For families, this means having on hand extra food, medications, and (as winter comes on) plenty of heating (oil, coal, etc.) Nonperishable food, ideally things that don't need to be cooked and can be eaten right out of the container. Drinking water and water for sanitation. Supplies for staying clean (detergents, hand sanitizer, garbage bags, etc.) And it means planning how to care for sick family members at home (since clinics and hospitals are likely to be swamped.) This will be much easier if you don't have to go out to the grocery every day or so, don't need to go anywhere, in fact, to have what you need on hand. Even if no one in your family gets sick, delays in the supply chain of one or two weeks are easily predictable and delay in a particular chain might last longer. Some people, of course, cannot build up a stockpile (they're broke, they're homeless, etc.) and for this reason those who can should be prepared to support community efforts to keep people fed, clothed, housed, especially in severe weather.
For organizations, this means considering the weak spots in the flow of necessary activities. Is any essential task known to one critically important employee? What if he or she gets the flu? What will that do to your ability to carry on? Start now to cross-train employees so that more than one person knows each task--and ideally people who are not side by side all the time (and are thus likely to catch the flu at the same time.) Stockpile essentials rather than depending on "just in time" inventory replacement. (What if the trucking firm has half its driver down? Or some of the drivers refuse to come to your city because it's had an outbreak? And yes, drivers might do things like that--drivers refused to take buses into New Orleans after Katrina, despite knowing that the citizens were desperate for food and water.) Inform employees on their on preparedness--consider seeing if you can get bulk rates on durable food supplies or hold a flu-shot clinic on site.
Organizations providing critical needs and services--food, water, transportation of necessities, electricity, natural gas and other fuels--should be--if they aren't already--immediately ramping up preparedness and considering how they can continue operations no matter what. Organizations tasked with emergency management and care, from town councils on up, should be doing the same, and also getting the word out to those they serve on how to prepare for personal and family survival.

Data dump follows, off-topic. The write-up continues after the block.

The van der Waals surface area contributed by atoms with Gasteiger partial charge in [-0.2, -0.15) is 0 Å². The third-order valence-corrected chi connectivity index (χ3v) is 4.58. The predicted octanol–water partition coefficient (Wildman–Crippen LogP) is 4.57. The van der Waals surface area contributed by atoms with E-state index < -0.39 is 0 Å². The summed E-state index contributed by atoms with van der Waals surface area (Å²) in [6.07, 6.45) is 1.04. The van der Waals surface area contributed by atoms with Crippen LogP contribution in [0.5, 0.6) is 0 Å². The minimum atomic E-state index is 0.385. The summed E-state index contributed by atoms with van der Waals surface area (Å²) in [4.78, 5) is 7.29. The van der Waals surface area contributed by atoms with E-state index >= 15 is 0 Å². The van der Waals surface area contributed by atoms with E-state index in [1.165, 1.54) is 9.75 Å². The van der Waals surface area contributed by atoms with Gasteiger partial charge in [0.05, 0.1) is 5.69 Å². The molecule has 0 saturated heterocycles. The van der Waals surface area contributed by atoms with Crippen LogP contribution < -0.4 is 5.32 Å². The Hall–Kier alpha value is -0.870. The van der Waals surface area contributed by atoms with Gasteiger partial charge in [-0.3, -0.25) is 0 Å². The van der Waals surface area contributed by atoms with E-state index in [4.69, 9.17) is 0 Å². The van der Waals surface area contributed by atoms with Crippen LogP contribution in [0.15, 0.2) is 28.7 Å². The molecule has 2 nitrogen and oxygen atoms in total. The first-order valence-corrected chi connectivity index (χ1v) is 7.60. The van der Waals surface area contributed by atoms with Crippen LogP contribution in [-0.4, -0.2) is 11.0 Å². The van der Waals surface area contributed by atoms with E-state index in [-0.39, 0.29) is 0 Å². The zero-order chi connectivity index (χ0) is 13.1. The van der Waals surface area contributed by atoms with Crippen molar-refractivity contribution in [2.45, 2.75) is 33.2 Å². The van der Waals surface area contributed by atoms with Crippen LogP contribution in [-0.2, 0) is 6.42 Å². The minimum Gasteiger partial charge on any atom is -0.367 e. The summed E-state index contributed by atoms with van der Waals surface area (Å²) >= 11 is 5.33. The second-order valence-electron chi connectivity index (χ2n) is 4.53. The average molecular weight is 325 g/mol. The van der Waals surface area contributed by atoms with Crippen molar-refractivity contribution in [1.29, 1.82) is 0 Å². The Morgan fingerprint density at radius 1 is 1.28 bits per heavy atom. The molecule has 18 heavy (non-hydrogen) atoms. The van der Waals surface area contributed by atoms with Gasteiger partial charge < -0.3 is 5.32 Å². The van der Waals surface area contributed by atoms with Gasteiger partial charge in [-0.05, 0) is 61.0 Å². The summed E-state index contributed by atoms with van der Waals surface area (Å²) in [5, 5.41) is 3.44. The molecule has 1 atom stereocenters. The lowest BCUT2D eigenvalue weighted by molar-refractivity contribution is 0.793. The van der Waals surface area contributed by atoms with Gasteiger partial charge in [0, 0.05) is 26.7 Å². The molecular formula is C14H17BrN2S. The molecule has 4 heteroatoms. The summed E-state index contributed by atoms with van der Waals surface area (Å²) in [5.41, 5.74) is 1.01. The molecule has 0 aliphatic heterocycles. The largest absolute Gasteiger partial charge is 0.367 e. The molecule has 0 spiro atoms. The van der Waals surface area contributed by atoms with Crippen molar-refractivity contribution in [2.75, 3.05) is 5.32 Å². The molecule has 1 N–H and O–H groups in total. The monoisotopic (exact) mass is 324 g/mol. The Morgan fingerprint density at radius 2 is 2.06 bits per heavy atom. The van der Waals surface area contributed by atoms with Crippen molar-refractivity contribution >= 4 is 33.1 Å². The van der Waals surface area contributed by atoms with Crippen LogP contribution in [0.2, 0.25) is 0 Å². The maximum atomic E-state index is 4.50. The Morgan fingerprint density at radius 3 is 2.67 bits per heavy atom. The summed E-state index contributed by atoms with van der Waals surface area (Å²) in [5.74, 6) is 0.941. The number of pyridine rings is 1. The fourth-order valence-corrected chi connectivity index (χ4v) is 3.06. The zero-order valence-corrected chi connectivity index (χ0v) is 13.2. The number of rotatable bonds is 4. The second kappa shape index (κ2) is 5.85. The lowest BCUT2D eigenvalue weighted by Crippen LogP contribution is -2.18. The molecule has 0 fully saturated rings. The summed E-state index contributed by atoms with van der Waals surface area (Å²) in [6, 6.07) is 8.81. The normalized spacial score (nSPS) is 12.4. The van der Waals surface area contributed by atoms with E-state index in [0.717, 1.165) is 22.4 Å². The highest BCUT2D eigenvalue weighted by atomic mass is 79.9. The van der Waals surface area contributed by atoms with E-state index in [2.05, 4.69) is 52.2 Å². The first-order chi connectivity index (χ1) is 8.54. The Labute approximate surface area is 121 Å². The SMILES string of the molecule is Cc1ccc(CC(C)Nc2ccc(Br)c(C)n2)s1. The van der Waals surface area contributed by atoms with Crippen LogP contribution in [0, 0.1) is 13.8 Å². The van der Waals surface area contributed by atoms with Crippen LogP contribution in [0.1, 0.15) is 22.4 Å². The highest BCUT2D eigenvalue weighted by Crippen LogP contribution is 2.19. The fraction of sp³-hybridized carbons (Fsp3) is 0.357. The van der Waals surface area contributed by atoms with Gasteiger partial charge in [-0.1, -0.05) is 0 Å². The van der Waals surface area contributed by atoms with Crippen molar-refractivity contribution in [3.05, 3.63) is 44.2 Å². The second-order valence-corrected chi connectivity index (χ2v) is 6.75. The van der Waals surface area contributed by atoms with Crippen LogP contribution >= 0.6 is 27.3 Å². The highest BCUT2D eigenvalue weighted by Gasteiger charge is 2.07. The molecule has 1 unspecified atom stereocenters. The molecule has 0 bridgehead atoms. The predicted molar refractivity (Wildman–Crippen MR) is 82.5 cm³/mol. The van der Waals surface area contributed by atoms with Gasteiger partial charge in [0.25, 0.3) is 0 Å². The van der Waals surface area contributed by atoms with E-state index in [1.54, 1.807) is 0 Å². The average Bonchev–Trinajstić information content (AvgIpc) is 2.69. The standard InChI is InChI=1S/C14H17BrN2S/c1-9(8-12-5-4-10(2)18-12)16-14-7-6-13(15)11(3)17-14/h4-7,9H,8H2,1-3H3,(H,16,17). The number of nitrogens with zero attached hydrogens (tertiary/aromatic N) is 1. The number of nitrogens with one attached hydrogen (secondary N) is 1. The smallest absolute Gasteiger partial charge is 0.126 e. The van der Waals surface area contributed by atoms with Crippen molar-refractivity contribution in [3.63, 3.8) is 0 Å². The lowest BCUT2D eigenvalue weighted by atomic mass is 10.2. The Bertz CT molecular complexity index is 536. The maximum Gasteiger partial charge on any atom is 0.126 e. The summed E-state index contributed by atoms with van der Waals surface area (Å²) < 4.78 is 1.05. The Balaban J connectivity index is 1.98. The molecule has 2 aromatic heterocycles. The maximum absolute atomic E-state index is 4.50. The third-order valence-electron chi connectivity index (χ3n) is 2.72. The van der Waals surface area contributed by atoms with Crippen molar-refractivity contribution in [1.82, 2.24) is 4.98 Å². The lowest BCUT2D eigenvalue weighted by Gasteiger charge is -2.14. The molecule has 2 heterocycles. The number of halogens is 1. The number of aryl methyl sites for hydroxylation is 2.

As Sandman points out, organizations (government, corporations, nonprofits) are often more concerned about "panic" than about preparing people to meet a problem...and yet, experience has shown that panic is driven more by loss of trust when people feel their organization is lying to them and covering up the problem. If you are in a position where you make decisions for others, especially about what they should know--read Sandman's website and realize that minimizing the problem does not prevent panic and can in fact cause it. What people need is something concrete to do that makes sense in terms of the perceived risk.
If you aren't in that position, check what your state and local governments are saying about this pandemic, and nudge them to do better (since most of them aren't doing well.) Point them at Sandman's website for expert information on risk communication, and find out what they're doing about their own preparedness (and see if that makes sense.)
Summer gives us a respite before the usual fall flu season--time to get serious about getting ready in case the H1N1 pandemic turns really nasty. Stockpiling one extra day's supplies each week for the rest of summer--and beyond until you're able to handle 1-2 weeks without resupply--would be a smart thing to do.